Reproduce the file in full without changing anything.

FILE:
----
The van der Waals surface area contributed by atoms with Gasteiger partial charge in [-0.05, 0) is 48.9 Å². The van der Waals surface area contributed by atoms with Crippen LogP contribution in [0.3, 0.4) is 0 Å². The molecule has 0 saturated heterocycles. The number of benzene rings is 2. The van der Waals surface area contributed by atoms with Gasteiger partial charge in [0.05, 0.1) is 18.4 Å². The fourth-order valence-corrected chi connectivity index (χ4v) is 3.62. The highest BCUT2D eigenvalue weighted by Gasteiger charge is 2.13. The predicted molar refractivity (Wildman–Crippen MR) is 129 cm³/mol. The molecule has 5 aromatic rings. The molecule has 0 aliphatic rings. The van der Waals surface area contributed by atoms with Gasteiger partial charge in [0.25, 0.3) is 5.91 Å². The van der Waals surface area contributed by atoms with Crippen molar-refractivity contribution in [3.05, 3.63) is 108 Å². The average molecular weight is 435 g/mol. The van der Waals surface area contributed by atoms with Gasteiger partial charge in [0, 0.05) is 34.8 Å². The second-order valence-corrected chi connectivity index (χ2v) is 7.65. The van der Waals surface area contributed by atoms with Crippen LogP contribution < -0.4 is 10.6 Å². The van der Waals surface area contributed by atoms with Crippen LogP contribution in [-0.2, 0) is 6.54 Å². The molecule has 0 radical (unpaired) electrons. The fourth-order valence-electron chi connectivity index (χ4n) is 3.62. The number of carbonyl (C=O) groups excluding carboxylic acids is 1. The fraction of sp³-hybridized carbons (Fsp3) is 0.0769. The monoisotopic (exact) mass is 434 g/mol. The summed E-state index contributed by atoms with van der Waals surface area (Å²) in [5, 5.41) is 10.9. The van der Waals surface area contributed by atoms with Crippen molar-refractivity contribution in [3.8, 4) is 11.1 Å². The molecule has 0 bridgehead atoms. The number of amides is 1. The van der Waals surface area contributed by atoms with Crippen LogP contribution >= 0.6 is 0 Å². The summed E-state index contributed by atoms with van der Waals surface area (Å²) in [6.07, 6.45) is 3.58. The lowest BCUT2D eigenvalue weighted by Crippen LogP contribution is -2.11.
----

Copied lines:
The van der Waals surface area contributed by atoms with Gasteiger partial charge in [-0.05, 0) is 48.9 Å². The van der Waals surface area contributed by atoms with Crippen LogP contribution in [0.3, 0.4) is 0 Å². The molecule has 0 saturated heterocycles. The number of benzene rings is 2. The van der Waals surface area contributed by atoms with Gasteiger partial charge in [0.05, 0.1) is 18.4 Å². The fourth-order valence-corrected chi connectivity index (χ4v) is 3.62. The highest BCUT2D eigenvalue weighted by Gasteiger charge is 2.13. The predicted molar refractivity (Wildman–Crippen MR) is 129 cm³/mol. The molecule has 5 aromatic rings. The molecule has 0 aliphatic rings. The van der Waals surface area contributed by atoms with Gasteiger partial charge in [0.25, 0.3) is 5.91 Å². The van der Waals surface area contributed by atoms with Crippen molar-refractivity contribution in [3.05, 3.63) is 108 Å². The average molecular weight is 435 g/mol. The van der Waals surface area contributed by atoms with Gasteiger partial charge in [0, 0.05) is 34.8 Å². The second-order valence-corrected chi connectivity index (χ2v) is 7.65. The van der Waals surface area contributed by atoms with Crippen LogP contribution < -0.4 is 10.6 Å². The van der Waals surface area contributed by atoms with Crippen LogP contribution in [-0.2, 0) is 6.54 Å². The molecule has 0 radical (unpaired) electrons. The fourth-order valence-electron chi connectivity index (χ4n) is 3.62. The number of carbonyl (C=O) groups excluding carboxylic acids is 1. The fraction of sp³-hybridized carbons (Fsp3) is 0.0769. The monoisotopic (exact) mass is 434 g/mol. The summed E-state index contributed by atoms with van der Waals surface area (Å²) in [5, 5.41) is 10.9. The van der Waals surface area contributed by atoms with Crippen molar-refractivity contribution in [3.8, 4) is 11.1 Å². The molecule has 0 bridgehead atoms. The number of amides is 1. The van der Waals surface area contributed by atoms with Crippen LogP contribution >= 0.6 is 0 Å². The summed E-state index contributed by atoms with van der Waals surface area (Å²) in [6.07, 6.45) is 3.58. The lowest BCUT2D eigenvalue weighted by Crippen LogP contribution is -2.11.